Sections+V+and+VI--Summary

Sections+V+and+VI--Summary - Sections V and VISUMMARY 1....

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Sections V and VI—SUMMARY 1. The New Keynesian model—a second story of how money might have real effects in the short-run. The crucial new assumptions in this theory are (i) many firms have at least some monopoly power and can set prices—marking them up above the marginal cost of production and (ii) there are some adjustment costs associated with changing prices that prevent them from being changed immediately in response to demand shocks. So, here is how an increase in nominal demand (possibly caused by an increase in the money supply) can increase real production. Firms see the increased demand, but because of the adjustment cost they hesitate to increase price right away. The fact that prices do not increase implies that the extra nominal spending can afford to purchase more actual goods. However, will the firms be willing to sell more goods to meet the demand? Yes, because the initial prices were set above marginal costs, the firms could expand production and still make a profit. Thus, they sell off their inventory at a faster rate and demand greater employment in order to expand production to restore the inventory to normal levels. 2. The New Keynesian model fits the business cycle facts better than the Price Misperception theory. Initially prices remain constant as output rises, and then gradually adjust upward, causing the purchasing power of the increased nominal demand to fall back down to original levels. Prices are rising while output is falling over this latter stage of the cycle—so over the full cycle there should at least be a weak countercyclical correlation between prices and real output, more consistent with the data than the Misperception theory.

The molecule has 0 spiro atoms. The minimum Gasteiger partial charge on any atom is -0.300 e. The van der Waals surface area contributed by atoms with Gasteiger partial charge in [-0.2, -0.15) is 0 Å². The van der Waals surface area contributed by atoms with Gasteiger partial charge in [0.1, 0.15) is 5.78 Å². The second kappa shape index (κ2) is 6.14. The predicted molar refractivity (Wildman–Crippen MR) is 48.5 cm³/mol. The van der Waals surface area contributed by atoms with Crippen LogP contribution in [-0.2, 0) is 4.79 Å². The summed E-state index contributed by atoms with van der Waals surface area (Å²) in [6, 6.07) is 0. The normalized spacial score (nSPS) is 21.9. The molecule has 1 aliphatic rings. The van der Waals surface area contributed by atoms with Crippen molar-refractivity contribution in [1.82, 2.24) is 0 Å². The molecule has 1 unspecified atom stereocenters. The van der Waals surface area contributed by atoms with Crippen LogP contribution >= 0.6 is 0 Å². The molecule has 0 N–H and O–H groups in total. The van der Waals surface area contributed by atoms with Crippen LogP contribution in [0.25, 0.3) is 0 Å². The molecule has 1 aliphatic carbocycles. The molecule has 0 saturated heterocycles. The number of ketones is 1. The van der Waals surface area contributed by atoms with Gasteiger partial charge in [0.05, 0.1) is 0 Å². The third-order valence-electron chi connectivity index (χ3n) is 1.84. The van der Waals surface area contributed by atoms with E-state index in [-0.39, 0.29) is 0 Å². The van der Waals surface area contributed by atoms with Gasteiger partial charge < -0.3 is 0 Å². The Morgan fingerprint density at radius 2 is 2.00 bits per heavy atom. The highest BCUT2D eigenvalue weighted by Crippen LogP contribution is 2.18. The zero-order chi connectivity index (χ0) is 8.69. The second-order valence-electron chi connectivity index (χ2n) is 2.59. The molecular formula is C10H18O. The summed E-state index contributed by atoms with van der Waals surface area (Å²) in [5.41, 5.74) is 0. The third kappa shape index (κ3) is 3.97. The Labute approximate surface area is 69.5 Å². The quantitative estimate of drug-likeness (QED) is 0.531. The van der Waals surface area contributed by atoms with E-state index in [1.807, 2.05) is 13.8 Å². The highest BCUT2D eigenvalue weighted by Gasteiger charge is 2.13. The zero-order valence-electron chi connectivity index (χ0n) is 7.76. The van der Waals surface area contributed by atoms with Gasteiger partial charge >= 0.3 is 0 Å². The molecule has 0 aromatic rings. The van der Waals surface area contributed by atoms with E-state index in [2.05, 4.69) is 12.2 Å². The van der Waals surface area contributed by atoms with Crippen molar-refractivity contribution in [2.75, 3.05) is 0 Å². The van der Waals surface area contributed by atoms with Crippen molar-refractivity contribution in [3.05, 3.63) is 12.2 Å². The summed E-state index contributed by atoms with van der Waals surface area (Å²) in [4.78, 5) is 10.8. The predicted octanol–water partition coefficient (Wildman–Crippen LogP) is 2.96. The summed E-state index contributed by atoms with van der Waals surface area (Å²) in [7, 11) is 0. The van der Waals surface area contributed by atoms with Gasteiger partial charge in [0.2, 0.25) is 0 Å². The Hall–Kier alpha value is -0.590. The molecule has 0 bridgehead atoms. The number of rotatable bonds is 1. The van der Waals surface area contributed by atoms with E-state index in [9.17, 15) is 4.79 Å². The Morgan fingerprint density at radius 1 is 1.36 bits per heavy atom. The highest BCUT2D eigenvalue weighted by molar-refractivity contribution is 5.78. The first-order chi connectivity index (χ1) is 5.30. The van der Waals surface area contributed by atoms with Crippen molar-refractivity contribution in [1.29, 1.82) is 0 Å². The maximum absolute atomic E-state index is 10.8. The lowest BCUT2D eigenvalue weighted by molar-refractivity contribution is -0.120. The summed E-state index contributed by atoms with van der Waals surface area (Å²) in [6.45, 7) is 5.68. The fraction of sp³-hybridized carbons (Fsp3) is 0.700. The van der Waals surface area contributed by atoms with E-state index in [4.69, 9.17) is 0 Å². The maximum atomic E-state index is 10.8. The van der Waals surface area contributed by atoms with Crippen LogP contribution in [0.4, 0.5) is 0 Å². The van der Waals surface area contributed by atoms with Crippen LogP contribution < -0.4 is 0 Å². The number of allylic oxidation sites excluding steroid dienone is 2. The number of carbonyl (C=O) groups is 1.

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This note was uploaded on 02/19/2011 for the course ECON 251 taught by Professor Blanchard during the Spring '08 term at Purdue.

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Sections+V+and+VI--Summary - Sections V and VISUMMARY 1....

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